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Did George Washington enforce a mandatory smallpox vaccine?

Olivia Olphin September 7, 2021
Did George Washington enforce a mandatory smallpox vaccine?
Photo by VCG Wilson/Corbis via Getty Images


Let’s break down the smallpox vaccine mandate enforced by George Washington in the late 1700s in this small piece of pandemic history.

Vaccines and mass vaccinations have become a hot-topic in the US over the course of the coronavirus pandemic. However, after a tweet shared by Rep. Jim Jordan from Ohio, Twitter has been curious if there has ever been a mass vaccination effort in the country before.

Tweet starts George Washington vaccine speculation

Rep. Jim Jordan of Ohio’s fourth district recently posted a strongly-worded tweet about his feelings on mandatory vaccination in the US, which proved a divisive force on the platform.

This has sparked many Twitter users to wonder whether America has ever had a mass vaccination effort before.

As a result, many users were surprised to discover that one of the founding fathers of the United States, and the country’s first president, George Washington actually made smallpox vaccines mandatory for army personnel during the American War Of Independence.

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Did George Washington make the smallpox vaccine mandatory for his troops?

George Washington introduced the first mass vaccination effort of a large group of people in the US with the smallpox immunisation effort.

In 1775 Washington took charge of the Continental Army during the American War Of Independence. However, Britain was not the only enemy of America: smallpox was also laying waste to the country’s army, killing and maiming otherwise healthy, young soldiers.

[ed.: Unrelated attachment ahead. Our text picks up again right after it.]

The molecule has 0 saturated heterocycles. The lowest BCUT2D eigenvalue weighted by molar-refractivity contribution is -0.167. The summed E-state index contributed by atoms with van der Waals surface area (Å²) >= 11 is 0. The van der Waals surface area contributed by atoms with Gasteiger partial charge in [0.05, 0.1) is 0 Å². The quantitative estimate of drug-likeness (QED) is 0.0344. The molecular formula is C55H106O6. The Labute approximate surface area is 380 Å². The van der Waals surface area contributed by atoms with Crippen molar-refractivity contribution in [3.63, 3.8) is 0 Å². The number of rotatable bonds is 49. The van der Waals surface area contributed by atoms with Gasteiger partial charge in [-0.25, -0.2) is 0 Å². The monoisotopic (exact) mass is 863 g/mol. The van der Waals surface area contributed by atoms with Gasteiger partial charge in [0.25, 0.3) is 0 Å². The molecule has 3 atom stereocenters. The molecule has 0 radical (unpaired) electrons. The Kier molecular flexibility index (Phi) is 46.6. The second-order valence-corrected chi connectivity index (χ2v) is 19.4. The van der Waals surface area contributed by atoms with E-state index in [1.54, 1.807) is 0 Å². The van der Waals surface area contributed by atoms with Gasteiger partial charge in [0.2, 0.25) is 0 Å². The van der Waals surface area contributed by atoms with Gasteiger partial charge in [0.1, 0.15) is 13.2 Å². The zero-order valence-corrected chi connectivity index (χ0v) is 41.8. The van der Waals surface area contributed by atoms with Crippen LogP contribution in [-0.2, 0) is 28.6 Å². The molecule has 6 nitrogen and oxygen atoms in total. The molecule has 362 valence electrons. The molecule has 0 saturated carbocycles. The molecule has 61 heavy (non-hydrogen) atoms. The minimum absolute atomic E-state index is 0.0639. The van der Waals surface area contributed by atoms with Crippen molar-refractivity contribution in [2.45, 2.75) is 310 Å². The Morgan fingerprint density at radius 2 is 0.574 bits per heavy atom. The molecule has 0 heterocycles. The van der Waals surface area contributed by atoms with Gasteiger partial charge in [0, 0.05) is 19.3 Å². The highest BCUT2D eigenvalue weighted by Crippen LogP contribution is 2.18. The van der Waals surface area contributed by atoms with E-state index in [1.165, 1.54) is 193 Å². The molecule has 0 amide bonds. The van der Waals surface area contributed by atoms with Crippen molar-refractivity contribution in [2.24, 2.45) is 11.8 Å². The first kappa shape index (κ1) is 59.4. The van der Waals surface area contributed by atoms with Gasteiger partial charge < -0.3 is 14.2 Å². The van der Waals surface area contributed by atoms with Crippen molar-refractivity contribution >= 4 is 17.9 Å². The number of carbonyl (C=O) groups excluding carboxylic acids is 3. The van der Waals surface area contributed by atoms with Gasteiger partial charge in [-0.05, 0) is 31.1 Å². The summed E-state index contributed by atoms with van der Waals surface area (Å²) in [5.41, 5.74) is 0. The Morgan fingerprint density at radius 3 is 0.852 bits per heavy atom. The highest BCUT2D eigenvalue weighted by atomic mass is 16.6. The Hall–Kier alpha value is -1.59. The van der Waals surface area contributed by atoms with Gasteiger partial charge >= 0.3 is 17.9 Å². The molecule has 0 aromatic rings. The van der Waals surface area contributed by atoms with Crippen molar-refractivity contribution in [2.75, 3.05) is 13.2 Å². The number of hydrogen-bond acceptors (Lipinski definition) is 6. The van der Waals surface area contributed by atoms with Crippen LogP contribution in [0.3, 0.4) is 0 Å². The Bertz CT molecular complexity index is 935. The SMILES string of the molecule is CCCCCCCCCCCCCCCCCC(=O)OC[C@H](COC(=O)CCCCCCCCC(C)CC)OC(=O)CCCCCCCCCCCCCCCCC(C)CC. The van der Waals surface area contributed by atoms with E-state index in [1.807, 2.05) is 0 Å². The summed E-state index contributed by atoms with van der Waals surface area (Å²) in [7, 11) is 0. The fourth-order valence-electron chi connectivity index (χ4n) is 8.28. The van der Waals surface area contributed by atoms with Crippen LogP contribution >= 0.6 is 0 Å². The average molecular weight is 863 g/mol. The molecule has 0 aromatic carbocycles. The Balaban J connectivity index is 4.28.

In fact, it was estimated that in 1775 more that half of the country’s Continental Army had smallpox.

If George Washington wanted his army to remain fit and healthy he needed to stop the spread of the highly contagious smallpox virus. This is when he made the decision to vaccinate all American military personnel and troops who had not yet encountered smallpox. This was the US’s first state-funded vaccination, or immunisation, effort.

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Photo by Stock Montage/Getty Images

However, the method of vaccination in the late 1700s was very different from how we administer vaccines today. George Washington’s army were immunised through variolation, which is when you infect a patient with the pustules or crusts of those with a mild form of smallpox, either through scratching the, erm, infected material into your arm or inhaling it through the nose.

This was a way of allowing the disease to occur in a milder, less dangerous form, well before traditional vaccination became a thing. Variolation killed on average 2% of people whereas smallpox had a death rate of about 16%, and Washington made the decision that this posed the greater risk than innoculation.

What is smallpox and who created the vaccine?

In the mid to late 1700s smallpox was one of the deadliest diseases that a person could contract. European settlers brought the disease over to North America when they founded the first colonies in the 17th century.

However, historians have even found smallpox-like rashes on Egyptian mummies, which suggests that the disease has existed for at least 3,000 years.

The main symptoms included a fever, body aches, vomiting, rashes, sores and pustules. This virus was incredibly deadly, as 3 in 10 people who contracted it died from the disease, while others were left with severe scarring and maiming.

A smallpox vaccine was first introduced by English doctor Sir Edward Jenner in 1796, and was the first successful vaccine to be officially developed and deployed on a large scale.

While George Washington used the variolation method in 1777 to innoculate his troops, this is still considered to be America’s first mass immunisation effort to control the spread of a deadly virus.

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Olivia Olphin is an English Literature graduate and a film and literature fanatic. She has many years of reviewing experience, recently working as accredited press for the London Film Festival. She has also written widely about culture and sex education, as well as LGBTQ+ and women's issues.